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In the years following World War II, technological advances made air travel much more comfortable. In 1949, American Overseas Airlines (AOA) — a subsidiary of American — introduced the 60-seat Stratocruiser. A pressurized derivative of Boeing’s B-29 Superfortress bomber, the Stratocruiser was a two-level plane which featured a Skylounge on the lower deck. To promote this innovation in customer comfort, AOA installed a 150-pound baby upright piano in one of the lounges and hired a young singer named Frank Sinatra to give a concert on a flight between New York and London.
As the years passed by, the airline industry continued to grow and change, as did the size and capabilities of the American fleet. In 1966, the airline ordered a slew of Boeing 747 Astroliners. These were the biggest commercial airplanes in the sky at the time, and in 1966, air travel was growing, so the order made a lot of sense. Unfortunately, by the time American received the new aircraft in 1970, the economy was in a recession and there was too much capacity in the industry to justify all these 303-seat jumbos. The solution to this problem was at once simple and radical. American pulled 50 seats off each 747 and used the free space to create a passenger lounge. The airline then installed a Wurlitzer piano in each lounge. Once again, American enlisted Sinatra to help promote its latest musical marketing ploy. This time, Frank Sinatra Jr. performed on a packed red-eye flight from Los Angeles to New York.
In a time of depressed air-travel demand, the Skylounges — which typically featured well-known singers whose only compensation was free travel — helped generate lots of traffic. Not surprisingly (and certainly not for the last time), other airlines borrowed this American idea. Alas, the piano-lounge-in-the-sky era didn’t last long. In just a few months, the economy rebounded, and American was able to return the 50 seats to the cabin. While short-lived, the experiment reminds us that American’s success has always been a function of our ability to change and adapt. It also highlights how a trade-off that existed not so long ago — between space on an aircraft and a rich entertainment experience for customers — has been obliterated by technology.
To illustrate, let’s fast-forward to today — and specifically, to the entertainment available to every passenger on the newest addition to the American fleet, the Boeing 777-300ER. Granted, the airplane’s name lacks the futuristic pizzazz of the Stratocruiser or the Astroliner. But with no disrespect to Frank Sinatra (Sr. or Jr.), the quality and quantity of entertainment we are able to offer on these aircraft are simply unprecedented. Every single seat on a 777-300ER has a personal seatback entertainment option featuring 250 movies, 180 TV shows, 30 games and 350 audio selections — enough content to keep you entertained through 14 round-the-world trips. (These advances certainly had an impact on American Way editor Adam Pitluk. Click here to read how.) We realize that many of you bring your own entertainment to enjoy via smartphones, tablets, laptops or other devices. You won’t have to worry about draining your batteries, because every seat features both AC power outlets and USB jacks for charging personal electronics. Of course, entertainment goes hand in hand with connectivity these days, so Wi-Fi is available in every seat. In fact, the 777-300ER is the first American Airlines plane to offer international, over-water Wi-Fi.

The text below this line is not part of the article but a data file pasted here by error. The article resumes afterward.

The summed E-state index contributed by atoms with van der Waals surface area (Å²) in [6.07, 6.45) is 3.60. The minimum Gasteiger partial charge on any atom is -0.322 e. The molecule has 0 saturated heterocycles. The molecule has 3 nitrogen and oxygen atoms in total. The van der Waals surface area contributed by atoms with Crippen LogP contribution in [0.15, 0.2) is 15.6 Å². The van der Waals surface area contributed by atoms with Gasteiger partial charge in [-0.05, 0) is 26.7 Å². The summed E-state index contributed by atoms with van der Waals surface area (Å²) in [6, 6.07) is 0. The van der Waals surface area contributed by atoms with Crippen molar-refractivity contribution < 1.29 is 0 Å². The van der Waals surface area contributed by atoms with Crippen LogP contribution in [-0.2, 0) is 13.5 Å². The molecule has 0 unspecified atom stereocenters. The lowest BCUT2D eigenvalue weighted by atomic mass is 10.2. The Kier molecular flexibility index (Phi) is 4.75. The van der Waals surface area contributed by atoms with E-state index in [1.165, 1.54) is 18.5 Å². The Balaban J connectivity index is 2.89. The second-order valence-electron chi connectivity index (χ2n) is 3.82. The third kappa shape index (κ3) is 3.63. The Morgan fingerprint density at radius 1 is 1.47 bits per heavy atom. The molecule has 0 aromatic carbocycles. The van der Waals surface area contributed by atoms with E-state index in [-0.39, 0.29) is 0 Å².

We have also taken delivery of the first few of the hundreds of new narrow-body planes we’ll be adding to the American fleet over the next few years. Like the 777-300ER, these new aircraft feature state-of-the-art in-seat entertainment systems offering thousands of hours of programming, as well as power outlets, USB jacks and Wi-Fi throughout the cabin. American was the first domestic airline to offer Wi-Fi, and we have now installed it across our entire domestic fleet.
As entertainment goes, I encourage you to read the feature story on Disney’s Planes, and pay close attention to the scene in the movie that takes place at JFK International Airport. The character of Tripp (short for Triple Seven), beautifully inspired by the 777, has a sleek exterior, distinguished by the vibrant stripes on his tail. Although this is Tripp’s debut in a Disney film, he is quickly building his acting credits, with appearances in American’s exclusive trailer for the movie and in a new American commercial.
While in-flight entertainment has come a long way over the years, I am glad to know that millions of you continue to enjoy the comparatively old-school medium of our award-winning American Way magazine and, of course, this small contribution to it. Thank you for reading, and thank you for flying American. Enjoy your trip!
Thomas W. Horton
Chairman & CEO